Luciana Parisi has made important remarks concerning the basis of information capitalism and the problems with Hardt and Negri. According to Parisi, the Empire becomes too easily a transcendent apparatus of power opposed to the creative virtualities of the multitude, which leads to a dualism of death and life, organic and inorganic. Instead, she proposes an endosymbiotic conception of capitalism, where it “exposes a machinic composition of molecular bodies involving continual and differential degrees of variation between bodies that capture and bodies that are captured.” Hence, she proposes an ongoing nonlinear symbiosis instead of a dualism. Capitalism, despite functioning as an apparatus of capture, does not proceed in a rigid manner of linear capture but proliferates differences in its wake. As Massumi writes, the rationality of neoliberalism works through a type of pragmatics, not perhaps so much through grounding principles or normative laws. Its cultivation of the metastable systems of markets and affects resides in its focus not on truth but on how the future (the unknown) can be managed on the basis of the data of the past (statistics). What matters is how to keep things running.
It’s the opposite to “do no evil”, a call to think through the dirty materiality of media. Trick, deceive, bypass, exploit, short-circuit, and stay inattentive.
Hence, it is not only about “evil objects” as I perhaps myself have focused on (in Digital Contagions, and in other places), even if such objects can be vectors for and emblematic of stratagems of evil media. Evil media studies focuses on strategies that are mobilized as practices of theories. These strategies reach across institutions, and hence it is no wonder that Geert Lovink recently flags this as one approach through which to energize media studies.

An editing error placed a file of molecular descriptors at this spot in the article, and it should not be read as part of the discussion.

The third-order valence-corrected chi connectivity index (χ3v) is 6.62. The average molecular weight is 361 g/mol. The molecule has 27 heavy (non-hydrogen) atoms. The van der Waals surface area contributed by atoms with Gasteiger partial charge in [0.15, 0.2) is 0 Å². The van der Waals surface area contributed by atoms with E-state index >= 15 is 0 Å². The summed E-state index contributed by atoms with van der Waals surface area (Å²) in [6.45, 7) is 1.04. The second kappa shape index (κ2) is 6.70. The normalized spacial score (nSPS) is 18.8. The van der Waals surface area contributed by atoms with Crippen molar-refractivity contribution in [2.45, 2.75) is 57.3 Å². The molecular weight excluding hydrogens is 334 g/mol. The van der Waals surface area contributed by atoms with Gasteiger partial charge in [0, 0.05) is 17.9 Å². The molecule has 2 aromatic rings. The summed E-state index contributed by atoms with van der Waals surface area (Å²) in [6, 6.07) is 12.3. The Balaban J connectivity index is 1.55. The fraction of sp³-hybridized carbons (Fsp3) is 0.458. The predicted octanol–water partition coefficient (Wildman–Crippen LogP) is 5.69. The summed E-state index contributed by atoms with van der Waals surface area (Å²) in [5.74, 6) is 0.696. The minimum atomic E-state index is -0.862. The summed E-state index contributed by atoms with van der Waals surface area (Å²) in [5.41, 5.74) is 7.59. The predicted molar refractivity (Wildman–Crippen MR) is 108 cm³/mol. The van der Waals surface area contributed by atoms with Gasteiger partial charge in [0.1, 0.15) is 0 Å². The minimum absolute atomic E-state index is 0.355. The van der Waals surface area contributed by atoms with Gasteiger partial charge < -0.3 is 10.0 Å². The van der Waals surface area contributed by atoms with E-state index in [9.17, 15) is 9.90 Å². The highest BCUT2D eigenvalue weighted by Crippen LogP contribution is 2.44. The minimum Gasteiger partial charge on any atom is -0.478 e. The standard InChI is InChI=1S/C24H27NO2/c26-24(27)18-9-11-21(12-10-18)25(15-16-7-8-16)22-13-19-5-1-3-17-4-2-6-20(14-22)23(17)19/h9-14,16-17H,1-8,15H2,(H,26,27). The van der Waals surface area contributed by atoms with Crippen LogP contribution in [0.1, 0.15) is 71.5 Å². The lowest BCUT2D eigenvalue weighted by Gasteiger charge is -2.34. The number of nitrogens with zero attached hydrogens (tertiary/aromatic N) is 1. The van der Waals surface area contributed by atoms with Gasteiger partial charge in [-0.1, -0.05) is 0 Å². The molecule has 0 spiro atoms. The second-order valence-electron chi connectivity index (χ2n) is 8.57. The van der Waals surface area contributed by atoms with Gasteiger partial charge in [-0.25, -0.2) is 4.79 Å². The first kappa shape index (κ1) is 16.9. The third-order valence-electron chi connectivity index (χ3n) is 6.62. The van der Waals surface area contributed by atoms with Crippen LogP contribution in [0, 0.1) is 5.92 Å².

Or more formally – Evil Media Studies “is a manner of working with a set of informal practices and bodies of knowledge, characterized as stratagems, which pervade contemporary networked media and which straddle the distinction between the work of theory and of practice”, write Andrew Goffey and Matthew Fuller in the chapter by the same name in The Spam Book.
For me, the attraction in Goffey and Fuller’s call is that it is material – material that is dynamic, non-representational, machinating and filled with energies that flow across software, social and aesthetic.
- Bypass Representation
- Exploit Anachronisms
- Stimulate Malignancy
- Machine the Commonplace
- Make the Accidental the Essential
- Recurse Stratagems
- The Rapture of Capture
- Sophisticating Machinery
- What is Good for Natural Language is Good for Formal Language
- Know your Data
- Liberate Determinism
- Inattention Economy
- Brains Beyond Language
- Keep Your Stratagem Secret As Long as Possible
- Take Care of the Symbols, The Sense Will Follow
- The Creativity of Matter
(the list from “Evil Media Studies” by Goffey and Fuller, in The Spam Book: On Porn, Viruses and Other Anomalous Objects From the Dark Side of Digital Culture, eds. Parikka & Sampson, Hampton Press 2009).
>Learning from Network Dysfunctionality: Accidents, Enterprise and Small Worlds of Infection (ISEA 2010 Version)
Before leaving finally for ISEA 2010 in Germany I shall post this — a short intro, or summary, or the extended abstract of what we are going to talk about there with Tony Sampson. It continues the Spam Book themes, and addresses more concretely the link between such processes as contagion (and in relation to heterogeneous bodies from social relations to software) and capitalism — more specifically marketing techniques, and various ways of harnessing the pull of connectedness.
Learning from Network Dysfunctionality: Accidents, Enterprise and Small Worlds of Infection
Tony D. Sampson (University of East London, UK)
Jussi Parikka (Anglia Ruskin University, UK)
In February 2010 an outbreak of media panic spread through the British tabloid press concerning a marketing campaign called DubitInsider. The DubitInsider website recruits 13-24 year olds who consider themselves to be “peer leader[s] with strong communication skills” to act as “Brand Ambassadors”. This requires the clandestine passing-on of product suggestions to peers via posting on message boards and social networks, emails and instant messenger conversations, organizing small events and parties. DubitInsider ignited the moral indignation of the tabloids not because of its covert nature, but since Brand Ambassadors were apparently paid to market “unhealthy” junk foods to minors. Tapping into the social influence of the consumer is nothing new. Seeking out so-called influentials is the basis of seasoned word-of-mouth campaigns and persists in “word-of-mouse” variations. For example, in4merz.com exploits the anticipated contagiousness of relations established between friends “on and offline” to promote music acts. “In4merz is about matching our artists to your friends who may like them.”